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L.A. Beat

Proud Sons excited to play sold out shows with the Tea Party

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Winnipeg alt country band Proud Sons are, well, proud to have been asked to spend  a couple months touring with ’90s alt rockers the Tea Party including playing a sold out show, May 1 at the Yates Theatre.The Proud sons play Lethbridge with the Tea Party, May 1. Photo by Francesca Ludikar


“Actually in another interview, someone asked us what our favourite show we played was and that opening for the Tea Party in Winnipeg at the Burton Cummings Theatre. So we put it on Instagram and one of the band members wrote and said hey, why don’t you tour with us and the rest is history,” said guitarist/ vocalist Ryan McConnell, noting they are also both on the same record label, Coalition Music.
 They began the tour on March 17 and wind down the first half of the tour in Lethbridge.
“Then we go back to Winnipeg for five days to get some sleep and go out again for the second half out to Vancouver and down to Los Angeles,” he said, adding the tour ends on May 17, after which the Proud Sons have a few music festivals planned.
“We’ve been playing a lot of sold out or close to sold out shows. And even though our music is a lot different than the Tea Party’s music, people really seem to like it,” he said.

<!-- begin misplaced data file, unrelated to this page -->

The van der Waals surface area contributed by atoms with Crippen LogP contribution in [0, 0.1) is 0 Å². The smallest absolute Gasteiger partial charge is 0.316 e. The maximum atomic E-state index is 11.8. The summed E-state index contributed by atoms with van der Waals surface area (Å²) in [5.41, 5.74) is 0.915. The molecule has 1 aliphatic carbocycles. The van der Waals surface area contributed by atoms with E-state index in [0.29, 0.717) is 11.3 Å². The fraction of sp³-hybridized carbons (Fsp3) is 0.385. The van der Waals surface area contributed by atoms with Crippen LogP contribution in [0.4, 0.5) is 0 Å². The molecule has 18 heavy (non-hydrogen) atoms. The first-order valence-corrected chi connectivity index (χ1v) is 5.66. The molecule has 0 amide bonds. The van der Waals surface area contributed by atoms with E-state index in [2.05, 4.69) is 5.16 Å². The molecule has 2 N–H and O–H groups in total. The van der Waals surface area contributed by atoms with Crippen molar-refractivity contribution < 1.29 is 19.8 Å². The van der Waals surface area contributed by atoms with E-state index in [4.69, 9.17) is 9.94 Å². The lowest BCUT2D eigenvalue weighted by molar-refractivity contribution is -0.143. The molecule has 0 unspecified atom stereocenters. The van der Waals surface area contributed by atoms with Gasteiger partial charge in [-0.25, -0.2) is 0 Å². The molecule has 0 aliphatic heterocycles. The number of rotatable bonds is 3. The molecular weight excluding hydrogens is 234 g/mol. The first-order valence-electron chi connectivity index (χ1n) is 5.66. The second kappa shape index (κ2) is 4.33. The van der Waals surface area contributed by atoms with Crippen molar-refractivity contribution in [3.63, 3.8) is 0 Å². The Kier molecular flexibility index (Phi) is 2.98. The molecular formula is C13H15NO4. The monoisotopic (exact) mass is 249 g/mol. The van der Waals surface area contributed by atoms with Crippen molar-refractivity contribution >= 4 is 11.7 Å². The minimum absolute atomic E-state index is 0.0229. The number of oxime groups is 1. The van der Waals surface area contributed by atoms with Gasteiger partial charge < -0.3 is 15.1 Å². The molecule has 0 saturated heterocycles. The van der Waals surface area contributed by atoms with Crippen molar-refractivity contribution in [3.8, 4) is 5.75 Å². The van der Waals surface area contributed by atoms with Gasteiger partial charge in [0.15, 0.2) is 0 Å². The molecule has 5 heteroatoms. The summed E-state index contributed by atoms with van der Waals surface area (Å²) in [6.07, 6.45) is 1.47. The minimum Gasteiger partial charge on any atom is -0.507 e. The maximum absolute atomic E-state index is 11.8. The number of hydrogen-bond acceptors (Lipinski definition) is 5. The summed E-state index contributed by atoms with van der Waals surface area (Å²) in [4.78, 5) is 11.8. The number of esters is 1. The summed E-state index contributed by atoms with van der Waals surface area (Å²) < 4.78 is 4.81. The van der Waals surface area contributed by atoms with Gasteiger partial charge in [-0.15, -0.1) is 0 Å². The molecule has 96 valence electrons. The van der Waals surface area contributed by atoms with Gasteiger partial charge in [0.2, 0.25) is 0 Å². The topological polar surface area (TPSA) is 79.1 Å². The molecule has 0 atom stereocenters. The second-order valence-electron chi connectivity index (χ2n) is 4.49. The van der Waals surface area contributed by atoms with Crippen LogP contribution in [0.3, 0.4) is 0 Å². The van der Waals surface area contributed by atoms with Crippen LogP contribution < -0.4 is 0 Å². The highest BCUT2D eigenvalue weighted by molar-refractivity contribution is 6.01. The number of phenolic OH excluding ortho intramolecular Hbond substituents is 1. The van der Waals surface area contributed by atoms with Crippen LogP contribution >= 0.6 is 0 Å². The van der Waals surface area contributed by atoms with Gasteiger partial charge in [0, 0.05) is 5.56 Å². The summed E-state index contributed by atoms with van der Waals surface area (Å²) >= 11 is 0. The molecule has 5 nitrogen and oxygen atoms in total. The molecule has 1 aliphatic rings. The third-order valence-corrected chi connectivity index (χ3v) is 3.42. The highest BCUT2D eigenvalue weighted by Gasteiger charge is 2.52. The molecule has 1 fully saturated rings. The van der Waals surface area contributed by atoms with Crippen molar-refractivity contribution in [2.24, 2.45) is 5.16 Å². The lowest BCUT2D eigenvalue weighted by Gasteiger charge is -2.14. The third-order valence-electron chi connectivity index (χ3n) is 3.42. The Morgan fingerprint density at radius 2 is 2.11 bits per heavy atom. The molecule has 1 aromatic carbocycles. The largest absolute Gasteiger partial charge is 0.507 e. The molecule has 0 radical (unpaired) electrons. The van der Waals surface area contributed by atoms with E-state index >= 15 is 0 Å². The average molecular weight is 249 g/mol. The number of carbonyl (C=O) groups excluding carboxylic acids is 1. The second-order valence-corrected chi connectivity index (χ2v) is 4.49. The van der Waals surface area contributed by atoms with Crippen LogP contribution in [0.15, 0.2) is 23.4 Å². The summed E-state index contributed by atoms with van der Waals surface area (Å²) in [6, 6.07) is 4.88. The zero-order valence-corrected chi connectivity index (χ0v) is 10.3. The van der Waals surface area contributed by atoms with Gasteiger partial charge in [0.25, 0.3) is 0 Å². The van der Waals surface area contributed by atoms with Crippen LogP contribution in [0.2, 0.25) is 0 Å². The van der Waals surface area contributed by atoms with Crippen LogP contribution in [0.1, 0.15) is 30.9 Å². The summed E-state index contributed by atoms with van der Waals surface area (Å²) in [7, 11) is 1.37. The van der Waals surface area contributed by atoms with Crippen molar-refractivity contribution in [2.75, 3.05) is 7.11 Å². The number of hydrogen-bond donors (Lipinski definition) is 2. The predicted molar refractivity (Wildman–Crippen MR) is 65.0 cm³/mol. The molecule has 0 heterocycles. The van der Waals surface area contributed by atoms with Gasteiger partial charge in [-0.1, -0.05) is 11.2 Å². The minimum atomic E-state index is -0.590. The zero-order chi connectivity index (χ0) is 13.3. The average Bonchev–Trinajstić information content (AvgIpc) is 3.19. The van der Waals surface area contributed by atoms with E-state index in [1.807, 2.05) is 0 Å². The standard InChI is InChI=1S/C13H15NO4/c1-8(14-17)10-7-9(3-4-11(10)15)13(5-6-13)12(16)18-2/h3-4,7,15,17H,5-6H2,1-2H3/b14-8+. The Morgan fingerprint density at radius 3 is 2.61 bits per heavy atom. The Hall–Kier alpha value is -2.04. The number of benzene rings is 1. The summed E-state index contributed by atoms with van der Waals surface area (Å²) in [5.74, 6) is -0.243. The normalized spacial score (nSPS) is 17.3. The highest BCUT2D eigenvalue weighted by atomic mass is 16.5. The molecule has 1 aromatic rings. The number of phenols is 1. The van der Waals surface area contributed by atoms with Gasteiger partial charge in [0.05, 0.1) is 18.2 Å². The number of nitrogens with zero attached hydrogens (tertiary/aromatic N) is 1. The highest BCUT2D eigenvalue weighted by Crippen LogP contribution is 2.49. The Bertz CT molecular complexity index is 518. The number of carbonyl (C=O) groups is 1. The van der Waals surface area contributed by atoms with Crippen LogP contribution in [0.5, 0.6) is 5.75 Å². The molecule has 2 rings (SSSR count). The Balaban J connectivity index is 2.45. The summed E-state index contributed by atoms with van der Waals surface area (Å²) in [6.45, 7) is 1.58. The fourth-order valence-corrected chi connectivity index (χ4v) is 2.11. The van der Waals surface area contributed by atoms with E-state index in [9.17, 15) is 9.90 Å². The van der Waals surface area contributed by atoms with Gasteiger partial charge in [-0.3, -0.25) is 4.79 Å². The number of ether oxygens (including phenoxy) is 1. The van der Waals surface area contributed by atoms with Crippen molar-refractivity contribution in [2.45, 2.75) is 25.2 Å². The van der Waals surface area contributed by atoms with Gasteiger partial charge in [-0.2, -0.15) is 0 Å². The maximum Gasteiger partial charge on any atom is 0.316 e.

The band formed in 2012 after two different bands blended, after discovering mutual affinity for vocal harmonies.


“It’s something we sort of stumbled upon,” he said.
“We were all doing our own things. I was a singer/songwriter. Me and Jason (Stanley, guitarist vocalist were in one band and the brothers, (bassist/vocalist Jesse Meyer and Lead guitarist/vocalist Kyle Meyer) were in another. (Drummer Jay Mymryk rounds out the line up). So when we formed, we all decided to sing. We‘ve always liked the Eagles,” he said.


 One of the early  highlights of  their career was getting to record in the renown Sun Studios in Memphis in 2013, Where Elvis Presley, Jerry Lee Lewis, Carl Perkins and numerous blues musicians recorded in the ’40s and ’50s.

“It was amazing. The microphone that Elvis used was there and a photo of  Elvis using it. We had to record at night because  tourists are there during the day So we recorded all night long,” he enthused, he said the band has changed a lot since then. He said an early version of the first track on the EP, “Rolling Stone”  was recorded during those sessions.
“It’s a lot different now,” he said, adding the sound of the band has also changed over the years.

 


“We have a more consistent sound now, which we didn’t have before,” he said.
 He said the band was a little nervous to open for the Tea Party.
“There’s always nerves whenever you get on stage. But especially when we’re playing for sold out crowds of 2,000,” he said, noting they were a little nervous at first, but soon got used to it.

 They have enjoyed getting to hang out with the Tea Party.
“ They’re great guys and they’ve been super gracious to us,” he said.


“ They have their own tour bus that often leaves right after the show.  And we’ve got our old tour van. But we’ve been able to have a few beers with them before the shows,” he said.


“ Which is cool because we’ve been listening to them since we were eight years old,” he said adding they are playing a half hour set.
“So we‘re playing the EP and some brand new songs and a few covers. We love the Beatles’ ‘Don’t Let Me Down,’” he said, adding they have never played Lethbridge before.
“That’s about perfect for us. We‘re just getting warmed up by then,” he said.

— by Richard Amery, L.A. Beat Editor
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